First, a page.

• Mean BMI: 29.7 +/- 5.9
  • Cardiovascular risk factor
    • Current or former smoker: 53%
    • Hypertension 34%
    • Diabetes mellitus: 11%
    • Hypercholesterolemia: 53%
    • Family history of CHD: 42%
  • Atrial Fibrillation: 2%
  • History of CHD: 9%
  • Relevant medications
    • Antiplatelet agent: 48%
    • Statin: 43%
    • Beta-blocker: 33%
    • ACE inhibitor or ARB: 17%
    • Calcium-channel blocker: 9%
    • Nitrates: 28%
    • Other antianginal agent: 5%
  • Anginal symptoms
    • Typical angina: 35%
    • Atypical angina: 24%
    • Nonanginal chest pain: 41%
  • Diagnosis at baseline
    • CHD: 47%
    • Angina due to CHD: 36%


  • Randomized to CCTA plus standard care vs. standard care groups
    • management was left to discretion of attending clinician
  • CCTA group was prompted to consider the results of the CCTA in management decision
    • when there was evidence of non obstructive (10-70% cross-sectional luminal stenosis) or obstructive coronary artery disease, prescription of preventive therapies was prompted.
  • Standard care group was prompted to consider the ASSIGN cardiovascular disease risk score
    • when ASSIGN score >/= 20, prompted to prescribe preventive therapies.


Comparisons are CCTA plus standard care vs. standard care alone.

Primary Outcomes

Death from coronary heart disease or nonfatal myocardial infarction
2.3% vs. 3.9% (HR 0.59; 95% CI 0.41-0.84; P=0.004)

Secondary Outcomes

Nonfatal myocardial infarction
2.1% vs. 3.5% (HR 0.60; 95% CI 0.41-0.87)
Death from CHD
0.2% vs. 0.4% (HR 0.46; 95% CI 0.14-1.48)
Death from any cause
2.1% vs 2.1% (HR 1.02; 95% CI 0.67-1.55)
Invasive coronary angiography
23.7% vs 24.2% (HR 1.00; 95% CI 0.88-1.13)
13.5% vs 12.9% (HR 1.07; 95% CI 0.91-1.27)

Other Measures

Started on preventive therapies
19.4% vs 14.7% (OR 1.40; 95% CI 1.19-1.65)
Started on antianginal therapies
13.2% vs 10.7% (OR 1.27; 95% CI 1.05-1.54)


  • Clinical importance is unclear given that there was no observed mortality difference despite a significant difference in nonfatal MI which drove the difference in primary end point.
  • The accompanying editorial brought up the point that the differences in subsequent medical management between groups were modest and would not explain the difference in nonfatal myocardial infarction.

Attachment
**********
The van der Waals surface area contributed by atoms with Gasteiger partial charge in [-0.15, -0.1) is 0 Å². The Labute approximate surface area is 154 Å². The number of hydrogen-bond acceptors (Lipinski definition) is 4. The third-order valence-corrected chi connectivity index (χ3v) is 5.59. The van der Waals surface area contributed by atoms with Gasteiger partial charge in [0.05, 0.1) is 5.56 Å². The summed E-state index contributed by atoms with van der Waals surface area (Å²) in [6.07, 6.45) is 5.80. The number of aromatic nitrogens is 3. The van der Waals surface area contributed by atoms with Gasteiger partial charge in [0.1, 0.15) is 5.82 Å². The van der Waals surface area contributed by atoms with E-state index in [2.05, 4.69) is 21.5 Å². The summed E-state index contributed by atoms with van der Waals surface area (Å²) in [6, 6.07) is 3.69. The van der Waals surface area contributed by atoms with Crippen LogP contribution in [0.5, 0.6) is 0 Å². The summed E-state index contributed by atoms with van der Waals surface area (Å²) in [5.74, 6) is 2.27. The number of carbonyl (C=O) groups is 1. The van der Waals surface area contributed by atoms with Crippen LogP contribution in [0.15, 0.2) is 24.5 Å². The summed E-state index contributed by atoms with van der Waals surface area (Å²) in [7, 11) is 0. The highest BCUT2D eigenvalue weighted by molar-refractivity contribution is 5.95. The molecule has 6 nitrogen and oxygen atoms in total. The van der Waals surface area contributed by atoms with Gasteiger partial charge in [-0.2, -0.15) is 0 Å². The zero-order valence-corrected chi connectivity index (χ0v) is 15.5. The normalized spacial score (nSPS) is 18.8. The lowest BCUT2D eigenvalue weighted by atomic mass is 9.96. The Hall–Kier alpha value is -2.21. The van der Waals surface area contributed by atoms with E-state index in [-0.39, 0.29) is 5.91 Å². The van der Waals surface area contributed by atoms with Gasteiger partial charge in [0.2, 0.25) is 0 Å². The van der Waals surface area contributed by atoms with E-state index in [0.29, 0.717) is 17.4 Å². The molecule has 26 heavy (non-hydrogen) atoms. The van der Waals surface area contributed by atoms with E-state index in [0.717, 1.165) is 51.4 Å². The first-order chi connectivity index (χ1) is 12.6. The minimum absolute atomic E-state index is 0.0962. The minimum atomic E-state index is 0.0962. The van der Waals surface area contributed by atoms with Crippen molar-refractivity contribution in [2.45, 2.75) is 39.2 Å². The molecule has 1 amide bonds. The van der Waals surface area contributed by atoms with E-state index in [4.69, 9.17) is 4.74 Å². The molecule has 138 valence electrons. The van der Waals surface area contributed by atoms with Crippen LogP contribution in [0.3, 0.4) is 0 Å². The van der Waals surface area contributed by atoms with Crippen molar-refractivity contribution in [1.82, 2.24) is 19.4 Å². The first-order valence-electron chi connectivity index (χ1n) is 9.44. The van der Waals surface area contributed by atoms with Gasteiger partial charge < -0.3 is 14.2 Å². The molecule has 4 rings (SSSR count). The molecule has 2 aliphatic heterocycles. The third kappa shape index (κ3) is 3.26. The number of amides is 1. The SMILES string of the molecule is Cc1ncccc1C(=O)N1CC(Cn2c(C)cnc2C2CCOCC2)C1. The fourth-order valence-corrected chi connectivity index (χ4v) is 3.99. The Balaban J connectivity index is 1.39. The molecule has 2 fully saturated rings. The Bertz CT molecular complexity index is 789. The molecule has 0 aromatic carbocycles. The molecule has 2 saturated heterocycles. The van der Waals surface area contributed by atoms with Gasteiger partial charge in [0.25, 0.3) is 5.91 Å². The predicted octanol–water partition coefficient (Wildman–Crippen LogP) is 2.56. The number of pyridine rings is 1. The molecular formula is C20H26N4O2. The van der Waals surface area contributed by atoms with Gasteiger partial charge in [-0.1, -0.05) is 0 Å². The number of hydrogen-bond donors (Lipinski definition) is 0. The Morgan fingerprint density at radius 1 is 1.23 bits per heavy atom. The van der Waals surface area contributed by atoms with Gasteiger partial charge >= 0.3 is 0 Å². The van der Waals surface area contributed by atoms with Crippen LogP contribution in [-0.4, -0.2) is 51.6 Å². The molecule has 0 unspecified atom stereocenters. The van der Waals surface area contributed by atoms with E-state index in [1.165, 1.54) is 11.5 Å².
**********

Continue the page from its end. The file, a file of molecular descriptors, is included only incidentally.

• Endpoints were classified using diagnostic coding, without a formal event adjudication. This could introduce some diagnostic error, and there is general controversy over the clinical significance of the endpoint of nonfatal myocardial infarction given advances in cardiac biomarker sensitivity. If clinically meaningful MIs were being prevented, then there would be an expected mortality benefit. Being non-blinded, there is potential for introduction of biases in the coding of clinical events.


Study funded by the Scottish Government Chief Scientist Office. Supplementary funding from British Heart Foundation, Edinburgh and Lothians Health Foundation Trust and the Heart Diseases Research Fund.

Further Reading

  1. Hoffmann U et al. Coronary CT angiography versus standard evaluation in acute chest pain. N. Engl. J. Med. 2012. 367:299-308.
  2. Douglas PS et al. Outcomes of anatomical versus functional testing for coronary artery disease. N. Engl. J. Med. 2015. 372:1291-300.
  3. Hoffmann U & Udelson JE Imaging Coronary Anatomy and Reducing Myocardial Infarction. N. Engl. J. Med. 2018. 379:977-978.
  4. Fihn SD et al. 2012 ACCF/AHA/ACP/AATS/PCNA/SCAI/STS guideline for the diagnosis and management of patients with stable ischemic heart disease: a report of the American College of Cardiology Foundation/American Heart Association task force on practice guidelines, and the American College of Physicians, American Association for Thoracic Surgery, Preventive Cardiovascular Nurses Association, Society for Cardiovascular Angiography and Interventions, and Society of Thoracic Surgeons. Circulation 2012. 126:e354-471.